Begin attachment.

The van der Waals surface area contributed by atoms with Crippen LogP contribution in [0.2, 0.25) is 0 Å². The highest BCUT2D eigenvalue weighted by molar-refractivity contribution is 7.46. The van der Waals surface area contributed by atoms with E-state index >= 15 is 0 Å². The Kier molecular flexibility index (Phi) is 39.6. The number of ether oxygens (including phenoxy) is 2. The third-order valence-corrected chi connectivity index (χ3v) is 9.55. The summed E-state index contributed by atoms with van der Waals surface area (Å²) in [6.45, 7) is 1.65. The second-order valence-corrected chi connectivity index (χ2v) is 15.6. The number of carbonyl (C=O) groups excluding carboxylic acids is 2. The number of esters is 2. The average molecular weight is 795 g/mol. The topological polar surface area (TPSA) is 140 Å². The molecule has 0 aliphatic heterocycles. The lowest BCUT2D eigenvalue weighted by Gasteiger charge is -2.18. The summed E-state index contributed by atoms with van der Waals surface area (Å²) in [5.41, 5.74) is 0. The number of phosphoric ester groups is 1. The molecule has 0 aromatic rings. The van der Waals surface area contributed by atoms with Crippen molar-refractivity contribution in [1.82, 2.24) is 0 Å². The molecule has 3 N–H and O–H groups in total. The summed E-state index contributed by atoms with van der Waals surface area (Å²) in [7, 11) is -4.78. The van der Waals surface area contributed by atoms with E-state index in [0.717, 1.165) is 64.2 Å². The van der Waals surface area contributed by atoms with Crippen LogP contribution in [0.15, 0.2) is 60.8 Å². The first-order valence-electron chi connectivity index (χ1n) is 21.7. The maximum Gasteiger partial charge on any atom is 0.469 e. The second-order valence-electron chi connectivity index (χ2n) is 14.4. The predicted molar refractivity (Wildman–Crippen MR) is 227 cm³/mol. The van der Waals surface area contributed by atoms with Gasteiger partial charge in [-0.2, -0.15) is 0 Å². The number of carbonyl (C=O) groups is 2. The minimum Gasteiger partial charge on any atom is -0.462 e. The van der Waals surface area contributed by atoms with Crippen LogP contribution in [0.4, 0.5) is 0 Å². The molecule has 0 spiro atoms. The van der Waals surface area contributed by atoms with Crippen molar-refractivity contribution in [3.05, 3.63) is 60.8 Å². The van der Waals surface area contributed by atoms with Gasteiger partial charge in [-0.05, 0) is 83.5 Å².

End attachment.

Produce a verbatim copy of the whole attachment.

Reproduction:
The van der Waals surface area contributed by atoms with Crippen LogP contribution in [0.2, 0.25) is 0 Å². The highest BCUT2D eigenvalue weighted by molar-refractivity contribution is 7.46. The van der Waals surface area contributed by atoms with E-state index >= 15 is 0 Å². The Kier molecular flexibility index (Phi) is 39.6. The number of ether oxygens (including phenoxy) is 2. The third-order valence-corrected chi connectivity index (χ3v) is 9.55. The summed E-state index contributed by atoms with van der Waals surface area (Å²) in [6.45, 7) is 1.65. The second-order valence-corrected chi connectivity index (χ2v) is 15.6. The number of carbonyl (C=O) groups excluding carboxylic acids is 2. The number of esters is 2. The average molecular weight is 795 g/mol. The topological polar surface area (TPSA) is 140 Å². The molecule has 0 aliphatic heterocycles. The lowest BCUT2D eigenvalue weighted by Gasteiger charge is -2.18. The summed E-state index contributed by atoms with van der Waals surface area (Å²) in [5.41, 5.74) is 0. The number of phosphoric ester groups is 1. The molecule has 0 aromatic rings. The van der Waals surface area contributed by atoms with Crippen molar-refractivity contribution in [1.82, 2.24) is 0 Å². The molecule has 3 N–H and O–H groups in total. The summed E-state index contributed by atoms with van der Waals surface area (Å²) in [7, 11) is -4.78. The van der Waals surface area contributed by atoms with E-state index in [0.717, 1.165) is 64.2 Å². The van der Waals surface area contributed by atoms with Crippen LogP contribution in [0.15, 0.2) is 60.8 Å². The first-order valence-electron chi connectivity index (χ1n) is 21.7. The maximum Gasteiger partial charge on any atom is 0.469 e. The second-order valence-electron chi connectivity index (χ2n) is 14.4. The predicted molar refractivity (Wildman–Crippen MR) is 227 cm³/mol. The van der Waals surface area contributed by atoms with Gasteiger partial charge in [-0.2, -0.15) is 0 Å². The number of carbonyl (C=O) groups is 2. The minimum Gasteiger partial charge on any atom is -0.462 e. The van der Waals surface area contributed by atoms with Crippen LogP contribution in [0.4, 0.5) is 0 Å². The molecule has 0 spiro atoms. The van der Waals surface area contributed by atoms with Crippen molar-refractivity contribution in [3.05, 3.63) is 60.8 Å². The van der Waals surface area contributed by atoms with Gasteiger partial charge in [-0.05, 0) is 83.5 Å².